6. The Green Bay Packers made one of the worst personnel decisions of the offseason: Inexplicably, the Packers decided to have two rookie quarterbacks back up Aaron Rodgers. Facing Tampa Bay last Sunday, you knew there was no way Matt Flynn was going to stage a last minute comeback against the Buc defense. If Rodgers can’t get over the shoulder injury and the Green Bay back-up quarterback situation remains the same, the fantasy value of Donald Driver and Greg Jennings will drop faster than the Dow Jones this week.
7. What happens when you handcuff a pair of running backs and they both get injured?: Willie Parker and Rashard Mendenhall owners should be greatly disappointed, especially if they were handcuffed. How does a backfield of Mewelde Moore and Najeh Davenport sound?
8. Brian Westbrook owners can start worrying: His ankle injury sidelined him Chicago and could do the same for this week’s game against Washington. Trouble may be on the horizon, Eagle fans.
9. Beware of the direct snap: Hold on to a tape of the Ronnie Brown five-touchdown performance against the Patriots. Assuredly, defensive coordinators around the league have addressed how to defend that play.
10. The Arizona passing game is deadly: Even if Anquan Boldin is out for a period of time, the Cardinal passing game is still among the best in the NFL. Get on the gravy train and pick up Steve Breaston.
Fantasy Power Poll
Last week’s rankings are in parentheses
1. Adrian Peterson (1) – Finally, Peterson breaks paydirt twice against the staunch Titan defense.
2. Drew Brees (3) – He leads the league in passing, despite not having Marques Colston and Jeremy Shockey.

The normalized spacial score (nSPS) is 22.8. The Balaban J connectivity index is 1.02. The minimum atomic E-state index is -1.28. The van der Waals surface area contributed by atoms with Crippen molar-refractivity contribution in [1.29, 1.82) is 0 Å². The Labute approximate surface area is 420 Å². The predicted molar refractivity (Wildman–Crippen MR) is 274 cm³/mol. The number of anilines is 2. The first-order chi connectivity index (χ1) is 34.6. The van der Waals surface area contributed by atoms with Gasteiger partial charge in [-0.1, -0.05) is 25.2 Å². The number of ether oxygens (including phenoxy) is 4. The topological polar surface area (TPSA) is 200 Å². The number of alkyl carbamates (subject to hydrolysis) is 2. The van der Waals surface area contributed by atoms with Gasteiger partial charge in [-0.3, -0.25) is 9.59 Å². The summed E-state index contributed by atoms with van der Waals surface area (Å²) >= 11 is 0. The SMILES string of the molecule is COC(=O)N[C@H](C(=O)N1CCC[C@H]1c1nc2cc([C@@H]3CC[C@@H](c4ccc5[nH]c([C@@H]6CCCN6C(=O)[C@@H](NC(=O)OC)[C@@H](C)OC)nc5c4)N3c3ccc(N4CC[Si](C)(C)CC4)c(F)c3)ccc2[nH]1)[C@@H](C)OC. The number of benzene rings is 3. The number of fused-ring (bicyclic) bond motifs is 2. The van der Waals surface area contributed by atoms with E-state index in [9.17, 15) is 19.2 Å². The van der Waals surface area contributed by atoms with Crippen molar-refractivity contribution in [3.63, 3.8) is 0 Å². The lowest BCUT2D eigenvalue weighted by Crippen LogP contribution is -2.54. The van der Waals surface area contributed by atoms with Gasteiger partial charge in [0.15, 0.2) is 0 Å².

3. Jay Cutler (5) – He only threw one touchdown pass last week, but still went over 300 yards again.
4. Tony Romo (4) – Had a so-so performance, yet still cranked out three touchdown passes.
5. Brian Westbrook (2) – That ankle injury is troublesome.
6. Brandon Marshall (4) – Despite a touchdown catch, it was a slow week for Marshall.
7. Kurt Warner (NR) – The good news is he threw for 472 yards. The bad news is if he continues to turn over the ball like he did on Sunday, Matt Leinart will start soon.
8. Reggie Bush (8) – The 49ers were well prepared on how to stop Bush.
9. Brett Favre (NR) – We’ve exceeded our words per column quota on Favre.
10. Anquan Boldin (NR) – A brutal hit to the head may slow down what was set to be a career year for Boldin.
Link(s) of the Week:
In last week’s edition of TMW, I chastised the Bruce Lee/Kareem Abdul- Jabbar scene in Game of Death as one of the most unrealistic fight scenes of all time. As a rebuttal to last week’s column, let me provide you with the top five movie fight scenes of all-time.
1. Rocky Balboa vs. Ivan Drago – December 25, 1985: The setup is simple. Drago kills Apollo Creed, Rocky’s best friend, in an exhibition boxing match in Las Vegas. Hell bent on revenge, Rocky vacates his title, and accepts no payday to battle Drago on Christmas Day…in Russia. Follow this equation: Cold War + Steroids + Patriotism + Unrealism + Reaganomics + Rocky = great fight scene.
2. The Bride vs. Black Mamba: To grasp a full understanding of this battle, a viewing of Kill Bill and Kill Bill 2 is mandatory. In short, the Mamba killed the Bride’s mentor and was a part of an assassination plot on her wedding day.
3. Johnny Lawrence vs. Daniel LaRusso: Cobra Kai meets Mr. Miyagi and Daniel San.
4. Gary Busey vs. Mel Gibson: Detective Martin Riggs introduces the triangle choke to the Lethal Weapon series.
5. King Kong vs. Godzilla: The monster version of Andre the Giant vs. Hulk Hogan at Wrestlemania III.